Throughout the rest of the year, we will be releasing a series of ‘2018 Retrospective’ reviews, under the guise of looking back over 2018 and picking our favourite musical releases, but in reality, it’s because we’ve had most of the year off and don’t want to admit we’re late getting these reviews done.
To start the series, we bring you an album from one of our absolute favourites.
The darling of the Mancunian music scene, with a wit as sharp as his jawline, Chris Tavener has been captivating audiences with his charming performances for a fair while now, and the chances are you’ve crossed his path at a gig or festival somewhere in the last 12 months.
Playing hundreds of gigs per year, Chris is one of the hardest working musicians you’re likely to find, which must make it difficult to find the time to head into the studio and record albums.
Never one to be beaten, Chris combined the two, recording a live album across two sold out gigs at Manchester’s Three Minute Theatre.
Is He Joking (Live) is a celebration of everything that makes Chris such an incredible performer, a born storyteller, with a songwriting talent that is opening doors (check Chris’ social media pages for more on that) and a skilful guitar style that’s easy to miss while you’re distracted by his lyrical mastery.
There are DVDs of the performance available, and if you can, you should, because the intimate setting of the gig is brought to life beautifully, but even if you are listening to the recordings of the gig, you will still feel immersed in the experience.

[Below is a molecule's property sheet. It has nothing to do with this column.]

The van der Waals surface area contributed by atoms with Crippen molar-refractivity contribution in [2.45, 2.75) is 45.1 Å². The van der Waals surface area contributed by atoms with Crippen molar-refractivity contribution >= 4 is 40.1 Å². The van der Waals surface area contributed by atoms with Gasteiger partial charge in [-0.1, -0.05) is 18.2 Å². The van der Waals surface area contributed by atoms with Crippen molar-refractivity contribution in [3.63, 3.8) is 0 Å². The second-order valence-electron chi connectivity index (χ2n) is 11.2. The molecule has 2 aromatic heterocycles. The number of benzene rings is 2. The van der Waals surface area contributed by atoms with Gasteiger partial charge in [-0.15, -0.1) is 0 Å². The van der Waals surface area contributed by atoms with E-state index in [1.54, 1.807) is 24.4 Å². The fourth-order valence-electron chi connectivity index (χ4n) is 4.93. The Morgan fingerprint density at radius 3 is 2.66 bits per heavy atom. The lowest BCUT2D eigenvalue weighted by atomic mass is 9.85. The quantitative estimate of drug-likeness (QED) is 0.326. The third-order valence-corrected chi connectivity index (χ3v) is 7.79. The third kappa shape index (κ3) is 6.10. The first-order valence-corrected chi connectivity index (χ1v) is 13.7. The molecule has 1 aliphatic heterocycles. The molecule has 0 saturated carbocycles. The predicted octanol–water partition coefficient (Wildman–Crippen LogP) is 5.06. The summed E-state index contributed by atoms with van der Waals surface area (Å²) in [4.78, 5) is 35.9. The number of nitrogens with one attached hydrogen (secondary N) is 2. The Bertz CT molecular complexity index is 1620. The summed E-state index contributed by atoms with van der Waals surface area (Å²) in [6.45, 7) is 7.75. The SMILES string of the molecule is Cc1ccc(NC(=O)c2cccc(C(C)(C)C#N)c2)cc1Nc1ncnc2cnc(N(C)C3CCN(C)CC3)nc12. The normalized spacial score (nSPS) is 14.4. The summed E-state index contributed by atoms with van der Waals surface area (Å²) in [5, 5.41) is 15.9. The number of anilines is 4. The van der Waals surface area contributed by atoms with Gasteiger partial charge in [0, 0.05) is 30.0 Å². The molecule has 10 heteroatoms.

As much a theatre show as a concert, songs are interspersed with recordings that relay Chris’ ‘real’ feelings to the audience while Chris gives you all the best performer clichés, which have an added subtext with the extra audio.
As entertaining as this is, however, it’s the songs you’ll remember, because nobody constructs a song like Chris does.
Whether he’s exploring the assumed selfish nature of millennials in Postcard Home (“all that we’ve ever wanted, is all that we’ve ever wanted”), heartbreak in She Was My Love, (“if you see her, will you tell her, to go fuck herself”) or first world problems in The Crisis In Northwich (the buses all finish at 6, apparently) Chris wraps his mind, and his words around a topic in a way that is simultaneously unique and familiar.
Bringing the show to a close (before the encore at least) is The Funny Side, moving from irreverent humour, to a more personal and reflective tone as Chris explores his own insecurities, while maintaining a sense of humour throughout, which in itself makes the song more powerful, I have no shame in admitting I cried a little the first time I heard this track (which I am using as a secondary excuse as to why this review took so long).
While many musicians who write punchline heavy songs can grow stale quickly, there is far more than comedy to Chris’ work, meaning that you can listen to his songs again and again without the shine ever wearing off.
If you’ve never seen Chris perform, get hold of this album, and check out what you’ve been missing, and if you have, get hold of this album and remind yourself of the inimitable skill of this utterly delightful human.